With China Under Quarantine, People Turn to Livestreams and Shopping

People are turning to videos of pet pigs and going out vicariously

a dog in a suit and a cat in a dress
Pets have become popular fixtures on livestreaming platforms in China. Alibaba
Headshot of Lisa Lacy

Key insights:

As the coronavirus outbreak continues to spread, people in China are enduring what The New Yorker described as “the largest quarantine in human history”—and to cope, they’ve turned to livestreams and shopping.

According to Chinese ecommerce platform Alibaba, livestreaming has been crucial for allowing people to work remotely, but is also an important lifeline in other respects. Per Alibaba’s figures, even in early February, the number of livestreams on its Taobao Live platform had more than doubled from the same time last year.

And it’s pets who have become some of the hottest stars on the platform.

“Every day, viewers are tuning in to watch their favorite furry hosts eat, nap and even go on ‘blind dates’ online,” Alibaba said.

Pet pigs in particular have proven to be a hit, as “pig livestream” was one of the most popular search phrases in February.

Meanwhile, ecommerce platform JD has seen a jump in the sales of pet products, particularly for daily goods like food, snacks, litter and dog diapers, since pets cannot go out as often either.

Because many consumers can’t go to restaurants, Alibaba said users are living vicariously by requesting hosts eat their favorite items at popular hotpot chains, with these streams attracting tens of thousands of viewers. Consumers are also cooking more at home, so chefs are teaching viewers how to make popular dishes via livestreams.

Similarly, JD said sales of kitchenware have grown significantly. Baking tools have seen the biggest boost with sales up 332% compared to the same period last year. What’s more, as consumers return to work, many are deciding to bring their own meals to avoid cross-contamination and, as a result, orders of lunch containers have increased 340% year-on-year.

Other consumers are looking to “create fun, thematic looks” with surgical masks. Alibaba said one livestream on the topic attracted 8.2 million viewers—and because it focused on upper parts of the face, Alibaba saw sales of eyeshadow palettes increase 150% month-over-month.

JD said sales of hair clippers are up 4.5 times over the same period last year as consumers seek to cut their hair at home. But they don’t have to wing it: Since many hair salons remain closed, Alibaba said Taobao Live has streamed at-home haircut tutorials with professional hairdressers, as well as stylists from brands like Panasonic, Philips and Dyson.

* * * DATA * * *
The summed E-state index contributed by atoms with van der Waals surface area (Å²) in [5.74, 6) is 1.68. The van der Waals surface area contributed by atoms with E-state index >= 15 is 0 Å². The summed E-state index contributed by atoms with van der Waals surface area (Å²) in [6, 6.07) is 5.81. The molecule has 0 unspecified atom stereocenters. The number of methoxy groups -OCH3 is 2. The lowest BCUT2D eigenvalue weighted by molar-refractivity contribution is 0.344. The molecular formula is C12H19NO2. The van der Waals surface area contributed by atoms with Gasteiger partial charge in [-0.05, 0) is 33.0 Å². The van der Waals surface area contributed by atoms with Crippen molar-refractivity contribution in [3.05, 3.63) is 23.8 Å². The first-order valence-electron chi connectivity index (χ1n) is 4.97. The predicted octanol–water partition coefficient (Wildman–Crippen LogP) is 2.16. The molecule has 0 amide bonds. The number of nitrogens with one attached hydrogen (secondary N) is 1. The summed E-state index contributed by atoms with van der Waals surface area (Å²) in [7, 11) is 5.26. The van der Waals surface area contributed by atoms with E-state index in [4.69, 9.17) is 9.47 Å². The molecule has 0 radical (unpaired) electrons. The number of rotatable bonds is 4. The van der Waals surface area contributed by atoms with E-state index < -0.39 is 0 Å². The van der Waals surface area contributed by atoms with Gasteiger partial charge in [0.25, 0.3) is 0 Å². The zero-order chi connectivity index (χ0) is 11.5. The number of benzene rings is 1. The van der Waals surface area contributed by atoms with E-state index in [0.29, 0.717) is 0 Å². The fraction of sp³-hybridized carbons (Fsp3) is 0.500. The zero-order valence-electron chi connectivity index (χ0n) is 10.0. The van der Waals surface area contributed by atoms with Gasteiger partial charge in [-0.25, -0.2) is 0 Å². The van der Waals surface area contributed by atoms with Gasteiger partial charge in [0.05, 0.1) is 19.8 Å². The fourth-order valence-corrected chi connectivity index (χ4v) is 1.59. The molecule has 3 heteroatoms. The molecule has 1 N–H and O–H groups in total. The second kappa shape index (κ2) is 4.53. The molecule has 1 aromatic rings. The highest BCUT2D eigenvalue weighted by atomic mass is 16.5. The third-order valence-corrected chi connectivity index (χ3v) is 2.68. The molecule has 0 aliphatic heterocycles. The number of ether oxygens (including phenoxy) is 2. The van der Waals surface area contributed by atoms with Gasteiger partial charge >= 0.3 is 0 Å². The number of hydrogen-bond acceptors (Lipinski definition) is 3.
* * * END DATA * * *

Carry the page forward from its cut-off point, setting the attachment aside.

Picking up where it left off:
Meanwhile, “looking slim” has become the fastest-growing phrase on Taobao as restless consumers seek ways to stay fit at home. Celebrity athletes have responded by acting as workout instructors in livestreams, and sales of exercise equipment are up sharply, along with sales of accessories for Nintendo’s fitness game Ring Fit Adventure, Alibaba said. JD has seen similar interest in exercise equipment like rowing machines (up 141%) and yoga mats (142%).

Nearly 10 million visitors have taken the opportunity to virtually tour eight museums, including the National Museum of China and the Gansu Museum. Outside of China, travel influencers from 30 countries are showcasing destinations in over 100 livestreams a day, such as restaurants in Amsterdam, beaches in the Philippines and oil paintings in Russia.

A spokesperson for JD didn’t have specific numbers, but said the number of individuals in self-imposed quarantine in China is “certainly significant.”

“People are extremely cautious, and we have the benefit of living in fortunate times where we can literally stay at home if we like and live quite well with China’s modern retail scenarios,” he said. “I personally like to go out and take walks, etc. and more and more people are doing this, but always with masks on. And always maintaining comfortable distance.”


@lisalacy lisa.lacy@adweek.com Lisa Lacy is a senior writer at Adweek, where she focuses on retail and the growing reach of Amazon.
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